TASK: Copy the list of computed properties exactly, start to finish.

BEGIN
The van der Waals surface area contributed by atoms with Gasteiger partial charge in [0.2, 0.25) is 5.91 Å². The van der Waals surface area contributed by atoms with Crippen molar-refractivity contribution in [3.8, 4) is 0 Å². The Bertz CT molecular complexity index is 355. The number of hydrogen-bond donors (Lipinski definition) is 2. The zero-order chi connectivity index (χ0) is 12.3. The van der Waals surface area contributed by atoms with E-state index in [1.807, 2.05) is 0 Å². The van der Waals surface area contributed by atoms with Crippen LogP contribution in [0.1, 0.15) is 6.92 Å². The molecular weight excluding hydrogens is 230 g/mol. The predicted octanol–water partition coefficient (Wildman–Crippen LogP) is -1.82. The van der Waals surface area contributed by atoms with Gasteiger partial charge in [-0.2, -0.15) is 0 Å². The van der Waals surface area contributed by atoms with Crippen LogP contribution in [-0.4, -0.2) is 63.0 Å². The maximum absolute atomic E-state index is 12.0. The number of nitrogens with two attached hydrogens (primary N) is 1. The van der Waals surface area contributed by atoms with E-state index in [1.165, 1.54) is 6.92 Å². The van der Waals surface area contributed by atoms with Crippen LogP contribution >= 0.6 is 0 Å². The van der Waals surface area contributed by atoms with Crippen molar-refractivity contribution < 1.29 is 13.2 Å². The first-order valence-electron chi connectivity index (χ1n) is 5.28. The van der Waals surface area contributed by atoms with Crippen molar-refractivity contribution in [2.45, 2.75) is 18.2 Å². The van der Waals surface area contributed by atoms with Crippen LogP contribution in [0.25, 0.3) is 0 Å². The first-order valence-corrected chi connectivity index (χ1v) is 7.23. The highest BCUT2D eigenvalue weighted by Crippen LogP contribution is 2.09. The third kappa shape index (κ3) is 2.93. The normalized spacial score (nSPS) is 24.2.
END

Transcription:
The van der Waals surface area contributed by atoms with Gasteiger partial charge in [0.2, 0.25) is 5.91 Å². The van der Waals surface area contributed by atoms with Crippen molar-refractivity contribution in [3.8, 4) is 0 Å². The Bertz CT molecular complexity index is 355. The number of hydrogen-bond donors (Lipinski definition) is 2. The zero-order chi connectivity index (χ0) is 12.3. The van der Waals surface area contributed by atoms with E-state index in [1.807, 2.05) is 0 Å². The van der Waals surface area contributed by atoms with Crippen LogP contribution in [0.1, 0.15) is 6.92 Å². The molecular weight excluding hydrogens is 230 g/mol. The predicted octanol–water partition coefficient (Wildman–Crippen LogP) is -1.82. The van der Waals surface area contributed by atoms with Gasteiger partial charge in [-0.2, -0.15) is 0 Å². The van der Waals surface area contributed by atoms with Crippen LogP contribution in [-0.4, -0.2) is 63.0 Å². The maximum absolute atomic E-state index is 12.0. The number of nitrogens with two attached hydrogens (primary N) is 1. The van der Waals surface area contributed by atoms with E-state index in [1.165, 1.54) is 6.92 Å². The van der Waals surface area contributed by atoms with Crippen LogP contribution >= 0.6 is 0 Å². The van der Waals surface area contributed by atoms with Crippen molar-refractivity contribution < 1.29 is 13.2 Å². The first-order valence-electron chi connectivity index (χ1n) is 5.28. The van der Waals surface area contributed by atoms with Crippen molar-refractivity contribution in [2.45, 2.75) is 18.2 Å². The van der Waals surface area contributed by atoms with Crippen LogP contribution in [0.25, 0.3) is 0 Å². The first-order valence-corrected chi connectivity index (χ1v) is 7.23. The highest BCUT2D eigenvalue weighted by Crippen LogP contribution is 2.09. The third kappa shape index (κ3) is 2.93. The normalized spacial score (nSPS) is 24.2.